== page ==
Visibility up and down the chain with clear levels and limits will ensure that you:

  • See the orders as they feed into the weekly planning and control
  • Can anticipate orders for critical inventory items as they become available in the Supply Chain
  • Know the trade inventory and understand your sell-out dates to improve your forecasting


The key to making this new Planning Window and the Visibility work is the increased integration of your Supply Chain, both internally and externally.

You rely on each other like never before, in fact, your survival as a business could come to rely on it. The nature of these conversations, therefore, needs to change.

Firstly, the frequency needs to change so that they are more often and they should be more than a data exchange as that misses the subtleties and nuances of problems which are being experienced and miss the opportunities to be innovative together.

Secondly, discussions which have been long term and high level need to become much more focused on the new planning window time horizon and the mindset one of true partnership.

Whether you are talking to your clients, your internal teams, or your suppliers you should be used to discussions which look much deeper inside your business.

  • Capacity Levels and Lead Times
  • Cash Flows and Financial Strength
  • Payment and Credit Terms


  • What is the win-win scenario for you, your customers and suppliers in this new equation?
  • How can you support each other during these peaks and troughs?
  • How do you build your mutual strength by increasing your empathy, understanding and intimacy of knowledge?

By adapting to these three key shifts, you will be ready to invest time in developing the necessary breadth of “what if” scenarios. Being able to build multiple simulations from the bottom up will be greatly assisted by:

  • Being closer to your supply and retail partners
  • Being more integrated with internal teams
  • Having better visibility of inventory levels and financial flows

The challenge has moved from working with base case forecasts with constraints, bottom-up simulations covering a larger breadth of factors. Aiming for accuracy is less possible now. Spare no effort in developing your “what if’s” and your simulations, choose the path which reflects your reality today and use the new dynamics and simulations to make the necessary adjustments.

In discussion with a major sporting goods company, before and during the crisis, they were taking actions to improve their responsiveness. Key elements of this were:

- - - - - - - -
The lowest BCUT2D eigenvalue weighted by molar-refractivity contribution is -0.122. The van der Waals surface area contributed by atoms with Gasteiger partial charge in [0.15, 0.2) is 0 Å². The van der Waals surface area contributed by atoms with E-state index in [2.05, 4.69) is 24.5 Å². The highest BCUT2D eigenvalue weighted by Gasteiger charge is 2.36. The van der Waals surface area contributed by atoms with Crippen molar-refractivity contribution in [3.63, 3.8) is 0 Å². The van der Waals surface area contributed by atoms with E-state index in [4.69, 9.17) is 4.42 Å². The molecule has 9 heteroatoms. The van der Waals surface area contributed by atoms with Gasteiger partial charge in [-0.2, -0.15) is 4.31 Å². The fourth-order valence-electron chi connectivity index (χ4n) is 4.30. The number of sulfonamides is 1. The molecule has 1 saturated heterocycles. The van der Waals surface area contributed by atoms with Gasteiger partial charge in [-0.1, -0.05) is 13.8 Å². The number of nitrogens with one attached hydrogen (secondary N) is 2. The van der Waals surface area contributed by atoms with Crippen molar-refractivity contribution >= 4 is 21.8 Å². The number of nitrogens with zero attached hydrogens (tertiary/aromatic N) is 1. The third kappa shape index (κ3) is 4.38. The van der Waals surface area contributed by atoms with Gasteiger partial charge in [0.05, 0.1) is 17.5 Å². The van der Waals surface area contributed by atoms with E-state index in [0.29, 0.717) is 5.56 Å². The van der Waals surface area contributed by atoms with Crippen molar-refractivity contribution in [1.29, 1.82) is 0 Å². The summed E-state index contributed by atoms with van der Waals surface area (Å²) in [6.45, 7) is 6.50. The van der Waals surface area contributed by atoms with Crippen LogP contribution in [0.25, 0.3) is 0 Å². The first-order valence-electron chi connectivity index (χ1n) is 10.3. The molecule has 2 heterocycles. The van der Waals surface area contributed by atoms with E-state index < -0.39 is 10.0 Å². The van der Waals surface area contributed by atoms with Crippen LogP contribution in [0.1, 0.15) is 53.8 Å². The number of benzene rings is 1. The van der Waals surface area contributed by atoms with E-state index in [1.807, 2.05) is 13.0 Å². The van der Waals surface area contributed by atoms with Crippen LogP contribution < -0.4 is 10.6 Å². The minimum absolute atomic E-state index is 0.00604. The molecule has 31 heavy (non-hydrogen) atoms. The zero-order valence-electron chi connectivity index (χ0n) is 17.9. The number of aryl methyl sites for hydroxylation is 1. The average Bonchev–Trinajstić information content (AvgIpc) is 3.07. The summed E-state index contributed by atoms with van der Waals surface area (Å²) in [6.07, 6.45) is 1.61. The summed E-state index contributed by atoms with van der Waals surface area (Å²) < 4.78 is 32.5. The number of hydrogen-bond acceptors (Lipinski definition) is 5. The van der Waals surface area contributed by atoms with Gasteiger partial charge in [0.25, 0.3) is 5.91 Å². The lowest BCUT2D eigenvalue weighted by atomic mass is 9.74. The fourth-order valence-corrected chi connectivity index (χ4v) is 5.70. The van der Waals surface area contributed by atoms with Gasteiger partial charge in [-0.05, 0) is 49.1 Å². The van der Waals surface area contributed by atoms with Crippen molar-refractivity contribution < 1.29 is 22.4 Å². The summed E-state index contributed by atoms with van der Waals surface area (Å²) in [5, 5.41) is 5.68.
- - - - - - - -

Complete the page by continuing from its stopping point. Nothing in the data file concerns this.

• To nearshore their Top Selling items in combination with having significant manufacturing capabilities offshore
  • To support their supplier base at the peak of the crisis by honoring every single payment to their suppliers.

The responsiveness which this client has built into their operation has meant that they were able to assure a steady servicing of their clients which directly contributed to a gain in market share. As they gained their market share, the support which they gave their suppliers ensured that as demand rebounded their suppliers were able to prioritize and fulfil all orders.

Empowering your team to make decisions

Empowering your teams to make decisions locally should not be an abdication of responsibility from the centre.
Local teams will be best placed to see their local reality and make necessary adjustments.

They should do so at a pace without concern for the occasional mistake. Making no decision or being too slow in decision making is likely to be more costly than the occasional mistake.

A major client whose business is the export of food products has faced shifting health regulations country by country.

This, in addition to the normal peaks and troughs of commodity pricing, and challenges of demand not being aligned with what nature has supplied.

This client responded by setting a clear Command line that set guidelines on pricing parameters and markets with multidisciplinary inputs from sales, supply, and production executives. The responsiveness, however, was driven from the factories and fulfilment centres that were provided with the autonomy to change production priorities (shift patterns and composition, line scheduling, order prioritization etc.) to navigate profitably through the uncertainty.